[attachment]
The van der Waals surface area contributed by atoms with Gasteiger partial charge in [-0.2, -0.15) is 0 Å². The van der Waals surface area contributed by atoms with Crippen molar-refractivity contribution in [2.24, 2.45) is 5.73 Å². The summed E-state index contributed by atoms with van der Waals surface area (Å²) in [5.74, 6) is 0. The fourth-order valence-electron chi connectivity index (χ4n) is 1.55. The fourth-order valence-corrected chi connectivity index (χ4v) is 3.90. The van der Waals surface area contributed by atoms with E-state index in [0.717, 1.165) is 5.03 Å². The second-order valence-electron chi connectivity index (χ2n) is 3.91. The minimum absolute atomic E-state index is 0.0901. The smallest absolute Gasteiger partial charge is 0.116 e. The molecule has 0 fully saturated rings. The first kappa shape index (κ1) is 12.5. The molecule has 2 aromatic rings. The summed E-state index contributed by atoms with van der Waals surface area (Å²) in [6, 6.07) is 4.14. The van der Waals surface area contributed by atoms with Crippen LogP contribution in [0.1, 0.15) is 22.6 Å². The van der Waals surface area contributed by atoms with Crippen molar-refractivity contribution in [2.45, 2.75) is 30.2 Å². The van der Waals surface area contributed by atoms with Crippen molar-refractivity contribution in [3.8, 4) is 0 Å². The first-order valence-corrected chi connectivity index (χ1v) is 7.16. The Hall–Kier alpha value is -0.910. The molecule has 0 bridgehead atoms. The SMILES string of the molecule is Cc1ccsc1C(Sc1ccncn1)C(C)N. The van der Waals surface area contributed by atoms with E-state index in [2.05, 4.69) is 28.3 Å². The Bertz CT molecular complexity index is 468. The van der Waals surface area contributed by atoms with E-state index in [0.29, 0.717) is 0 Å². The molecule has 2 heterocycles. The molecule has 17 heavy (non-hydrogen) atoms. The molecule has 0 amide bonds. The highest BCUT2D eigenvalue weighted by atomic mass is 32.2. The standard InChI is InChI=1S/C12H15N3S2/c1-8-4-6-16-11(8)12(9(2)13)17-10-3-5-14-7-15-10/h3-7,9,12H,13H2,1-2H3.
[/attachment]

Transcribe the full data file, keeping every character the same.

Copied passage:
The van der Waals surface area contributed by atoms with Gasteiger partial charge in [-0.2, -0.15) is 0 Å². The van der Waals surface area contributed by atoms with Crippen molar-refractivity contribution in [2.24, 2.45) is 5.73 Å². The summed E-state index contributed by atoms with van der Waals surface area (Å²) in [5.74, 6) is 0. The fourth-order valence-electron chi connectivity index (χ4n) is 1.55. The fourth-order valence-corrected chi connectivity index (χ4v) is 3.90. The van der Waals surface area contributed by atoms with E-state index in [0.717, 1.165) is 5.03 Å². The second-order valence-electron chi connectivity index (χ2n) is 3.91. The minimum absolute atomic E-state index is 0.0901. The smallest absolute Gasteiger partial charge is 0.116 e. The molecule has 0 fully saturated rings. The first kappa shape index (κ1) is 12.5. The molecule has 2 aromatic rings. The summed E-state index contributed by atoms with van der Waals surface area (Å²) in [6, 6.07) is 4.14. The van der Waals surface area contributed by atoms with Crippen LogP contribution in [0.1, 0.15) is 22.6 Å². The van der Waals surface area contributed by atoms with Crippen molar-refractivity contribution in [2.45, 2.75) is 30.2 Å². The van der Waals surface area contributed by atoms with Crippen molar-refractivity contribution in [3.8, 4) is 0 Å². The first-order valence-corrected chi connectivity index (χ1v) is 7.16. The Hall–Kier alpha value is -0.910. The molecule has 0 bridgehead atoms. The SMILES string of the molecule is Cc1ccsc1C(Sc1ccncn1)C(C)N. The van der Waals surface area contributed by atoms with E-state index in [2.05, 4.69) is 28.3 Å². The Bertz CT molecular complexity index is 468. The van der Waals surface area contributed by atoms with E-state index in [0.29, 0.717) is 0 Å². The molecule has 2 heterocycles. The molecule has 17 heavy (non-hydrogen) atoms. The molecule has 0 amide bonds. The highest BCUT2D eigenvalue weighted by atomic mass is 32.2. The standard InChI is InChI=1S/C12H15N3S2/c1-8-4-6-16-11(8)12(9(2)13)17-10-3-5-14-7-15-10/h3-7,9,12H,13H2,1-2H3.